If COVID-19 turns out to be a false alarm, or if it doesn’t turn into a full-blown catastrophe in the US, many people who ignored the news and didn’t change their routines will no doubt say, “I told you so.”

But let’s remember: I don’t have a strong opinion about what COVID-19 is or isn’t. That’s the whole point.

I’m not saying COVID-19 is a disaster, and I’m not saying it’s trivial. We don’t have enough information right now to conclude either.

I’ve also been called an “alarmist” by a few folks this week.

But am I?

Am I an alarmist for wearing a seatbelt? For having fire extinguishers? Few would say so. And those are games of near-complete information. Common influenza would also fall close by.

If those are similar to chess, our current situation is more like backgammon. Plenty of moves are still up to Lady Fortune (actual lethality profile, successful containment, etc.).

I would argue that my decision-making framework related to SARS-CoV-2/COVID-19—especially given the unknowns—is sound at the time of this writing. This is true regardless of eventual outcome. And anyone who says they’re 100% certain of outcomes — right now — is either delusional or lying. At best, they are gambling with a blindfold on, not betting intelligently.

For more on all of this, I suggest reading Thinking in Bets: Making Smarter Decisions When You Don’t Have All the Facts by poker champion Annie Duke.

Last, you know what is much scarier to me than COVID-19?

When people vehemently “know” things that they simply cannot know.

And scarier still?

When otherwise smart people veto their structured thinking because they have inconveniences or incentives (money, work, business travel, etc.) that lead them to search for disconfirming evidence. 

That’s when really big problems become inevitable.

Richard Turner — The Magical Phenom Who Will Blow Your Mind (#411)

Photo of Richard Turner and Tim Ferriss during the interview

I am very, very excited to introduce this interview, as I’ve been wanting to meet today’s guest, Richard Turner, for almost two years now. I first came across Richard Turner (richardturner52.com, youtube.com/richardturner52) in the documentary Dealt, directed by Luke Korem.

I can’t remember the last time I finished a documentary, only to want to watch it again immediately afterward. I also can’t remember a doc that made me as emotional as Dealt did, pushing me from laughter to tears. It has 95 percent on Rotten Tomatoes and won the 2017 Documentary Feature Audience Choice Award at the South by Southwest Film Festival. Everyone should watch it.

But let’s get to my guest. Who is Richard Turner?

Richard is regarded as the best card mechanic and among the best up-close magicians in the world. He has entertained millions of people, including notables like Johnny Carson, Bob Hope, Secretary of State Colin Powell, actor Brad Pitt, sports legend Muhammad Ali, and many more.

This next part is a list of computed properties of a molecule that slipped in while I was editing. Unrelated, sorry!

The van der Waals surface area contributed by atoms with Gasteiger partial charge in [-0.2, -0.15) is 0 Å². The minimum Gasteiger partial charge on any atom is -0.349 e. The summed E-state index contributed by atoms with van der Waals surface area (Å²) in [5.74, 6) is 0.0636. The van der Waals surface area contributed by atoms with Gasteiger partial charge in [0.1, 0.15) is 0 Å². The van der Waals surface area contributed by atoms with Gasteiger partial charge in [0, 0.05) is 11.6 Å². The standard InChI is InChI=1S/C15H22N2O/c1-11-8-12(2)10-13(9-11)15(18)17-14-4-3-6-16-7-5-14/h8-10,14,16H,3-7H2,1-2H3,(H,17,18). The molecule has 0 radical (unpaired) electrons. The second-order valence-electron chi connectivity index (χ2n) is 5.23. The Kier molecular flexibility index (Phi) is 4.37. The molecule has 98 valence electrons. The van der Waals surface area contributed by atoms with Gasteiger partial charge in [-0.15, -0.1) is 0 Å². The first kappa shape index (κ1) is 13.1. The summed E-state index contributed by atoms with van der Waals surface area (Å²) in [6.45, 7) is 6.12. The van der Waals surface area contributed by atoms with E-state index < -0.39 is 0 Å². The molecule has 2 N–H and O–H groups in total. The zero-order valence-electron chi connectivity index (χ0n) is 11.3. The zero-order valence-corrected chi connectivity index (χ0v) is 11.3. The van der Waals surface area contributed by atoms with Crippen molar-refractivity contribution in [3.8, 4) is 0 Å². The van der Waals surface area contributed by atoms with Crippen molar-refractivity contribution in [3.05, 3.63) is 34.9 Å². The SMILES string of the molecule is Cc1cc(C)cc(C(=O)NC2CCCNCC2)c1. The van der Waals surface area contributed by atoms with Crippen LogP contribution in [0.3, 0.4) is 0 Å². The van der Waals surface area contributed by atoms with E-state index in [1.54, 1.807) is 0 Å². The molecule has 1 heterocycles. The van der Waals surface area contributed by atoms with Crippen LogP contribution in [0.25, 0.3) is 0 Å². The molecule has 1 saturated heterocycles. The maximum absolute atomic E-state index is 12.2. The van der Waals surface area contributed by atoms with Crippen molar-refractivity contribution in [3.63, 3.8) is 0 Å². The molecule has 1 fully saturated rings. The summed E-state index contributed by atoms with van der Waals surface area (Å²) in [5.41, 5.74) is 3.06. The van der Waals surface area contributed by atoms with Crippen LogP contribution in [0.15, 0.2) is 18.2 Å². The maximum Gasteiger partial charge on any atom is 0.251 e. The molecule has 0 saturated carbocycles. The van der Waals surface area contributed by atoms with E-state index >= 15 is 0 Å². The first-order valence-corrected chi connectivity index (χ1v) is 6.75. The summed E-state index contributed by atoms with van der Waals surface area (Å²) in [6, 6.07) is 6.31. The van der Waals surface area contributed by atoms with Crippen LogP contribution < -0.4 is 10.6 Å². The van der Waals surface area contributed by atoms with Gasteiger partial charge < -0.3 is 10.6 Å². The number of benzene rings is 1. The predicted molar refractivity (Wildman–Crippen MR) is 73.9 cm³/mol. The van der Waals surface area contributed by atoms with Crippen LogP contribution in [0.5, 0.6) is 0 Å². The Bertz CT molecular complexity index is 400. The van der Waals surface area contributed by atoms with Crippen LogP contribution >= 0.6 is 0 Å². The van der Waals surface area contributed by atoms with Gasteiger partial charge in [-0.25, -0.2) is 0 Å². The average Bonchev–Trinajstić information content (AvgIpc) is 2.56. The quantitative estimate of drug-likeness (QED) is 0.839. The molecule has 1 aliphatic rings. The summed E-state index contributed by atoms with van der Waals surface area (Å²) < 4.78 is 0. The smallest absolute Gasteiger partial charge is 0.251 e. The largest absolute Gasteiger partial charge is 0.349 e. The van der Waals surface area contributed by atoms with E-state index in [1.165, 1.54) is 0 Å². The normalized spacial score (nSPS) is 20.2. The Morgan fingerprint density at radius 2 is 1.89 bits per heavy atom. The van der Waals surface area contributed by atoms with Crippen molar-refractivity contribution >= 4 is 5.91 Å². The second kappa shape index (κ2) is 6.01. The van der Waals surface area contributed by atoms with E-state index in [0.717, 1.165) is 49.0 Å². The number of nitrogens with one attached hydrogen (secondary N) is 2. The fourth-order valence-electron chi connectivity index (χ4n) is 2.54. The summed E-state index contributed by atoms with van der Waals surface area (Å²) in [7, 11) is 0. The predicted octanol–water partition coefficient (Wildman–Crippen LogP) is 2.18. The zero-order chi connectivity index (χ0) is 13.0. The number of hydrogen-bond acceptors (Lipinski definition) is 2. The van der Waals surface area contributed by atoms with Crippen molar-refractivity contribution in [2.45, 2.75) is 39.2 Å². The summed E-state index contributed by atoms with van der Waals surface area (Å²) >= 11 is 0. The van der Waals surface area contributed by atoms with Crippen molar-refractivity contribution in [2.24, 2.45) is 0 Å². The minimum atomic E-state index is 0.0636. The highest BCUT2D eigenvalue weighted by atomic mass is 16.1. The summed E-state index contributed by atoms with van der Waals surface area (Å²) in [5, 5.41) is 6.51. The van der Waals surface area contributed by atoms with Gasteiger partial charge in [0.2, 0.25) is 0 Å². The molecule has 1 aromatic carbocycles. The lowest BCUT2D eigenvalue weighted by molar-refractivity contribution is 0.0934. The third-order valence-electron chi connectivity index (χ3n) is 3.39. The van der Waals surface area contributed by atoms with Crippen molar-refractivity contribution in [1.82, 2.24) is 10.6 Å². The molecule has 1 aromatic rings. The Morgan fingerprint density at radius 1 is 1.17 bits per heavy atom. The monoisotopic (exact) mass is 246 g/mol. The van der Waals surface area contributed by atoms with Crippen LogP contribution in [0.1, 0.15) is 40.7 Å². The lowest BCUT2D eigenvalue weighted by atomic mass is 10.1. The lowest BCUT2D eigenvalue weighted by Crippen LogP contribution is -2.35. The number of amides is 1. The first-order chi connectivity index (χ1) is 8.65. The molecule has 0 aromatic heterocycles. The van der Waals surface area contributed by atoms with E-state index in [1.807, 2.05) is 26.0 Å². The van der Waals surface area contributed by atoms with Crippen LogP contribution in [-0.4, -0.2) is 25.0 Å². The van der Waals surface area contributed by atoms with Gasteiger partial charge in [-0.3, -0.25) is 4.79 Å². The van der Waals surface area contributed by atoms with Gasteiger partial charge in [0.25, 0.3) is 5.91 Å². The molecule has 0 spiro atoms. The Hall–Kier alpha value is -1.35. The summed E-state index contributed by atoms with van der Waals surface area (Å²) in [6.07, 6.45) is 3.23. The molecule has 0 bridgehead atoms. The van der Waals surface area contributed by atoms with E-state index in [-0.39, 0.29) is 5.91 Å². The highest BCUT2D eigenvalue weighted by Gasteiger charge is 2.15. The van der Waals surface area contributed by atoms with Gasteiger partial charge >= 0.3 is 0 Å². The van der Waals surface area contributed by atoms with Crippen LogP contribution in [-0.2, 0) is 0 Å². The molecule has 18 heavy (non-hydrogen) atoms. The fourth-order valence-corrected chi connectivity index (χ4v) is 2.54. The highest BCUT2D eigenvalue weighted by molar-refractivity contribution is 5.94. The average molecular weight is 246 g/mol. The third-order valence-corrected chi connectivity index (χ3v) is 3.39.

Richard has received many accolades, including the 2015 Close-up Magician of the Year Award, the magic industry’s equivalent of the Oscar.

His skill with a deck of cards has been featured on television shows around the world, including a performance on Penn & Teller: Fool Us, in which Penn Jillette admitted, “Richard Turner is one of the finest sleight-of-hand artists who has ever lived. He fooled us with every single move he did!”

Richard is also a sixth-degree karate black belt, and we get into all that on the podcast.

Note: Toward the end of the interview, you will hear Richard performing card tricks. He did them in front of me, and he absolutely blew my mind. I highly recommend checking out the interview on YouTube, as I made sure to have video from multiple angles for this episode. Just go to youtube.com/timferriss. Not to sound like a mullet-wearing Long Island boy (which I’ve been), but this footage is simply fucking amazing.

Oh, and did I mention that Richard is completely blind? That’s right. You’re in for a ride, my friends.

Please enjoy!

Listen to the episode on Apple Podcasts, Spotify, Overcast, Stitcher, Castbox, Google Podcasts, or on your favorite podcast platform. You can also watch the conversation on YouTube

#411: Richard Turner — The Magical Phenom Who Will Blow Your Mind

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This episode is also brought to you by InktelEver since I wrote The 4-Hour Workweek, I’ve been frequently asked about how I choose to delegate tasks. At the root of many of my decisions is a simple question: “How can I invest money to improve my quality of life?” Or “how can I spend moderate money to save significant time?” Inktel is one of those investments. They are a turnkey solution for all of your customer care needs. Their team answers more than 1 million customer service requests each year. They can also interact with your customers across all platforms, including email, phone, social media, text, and chat.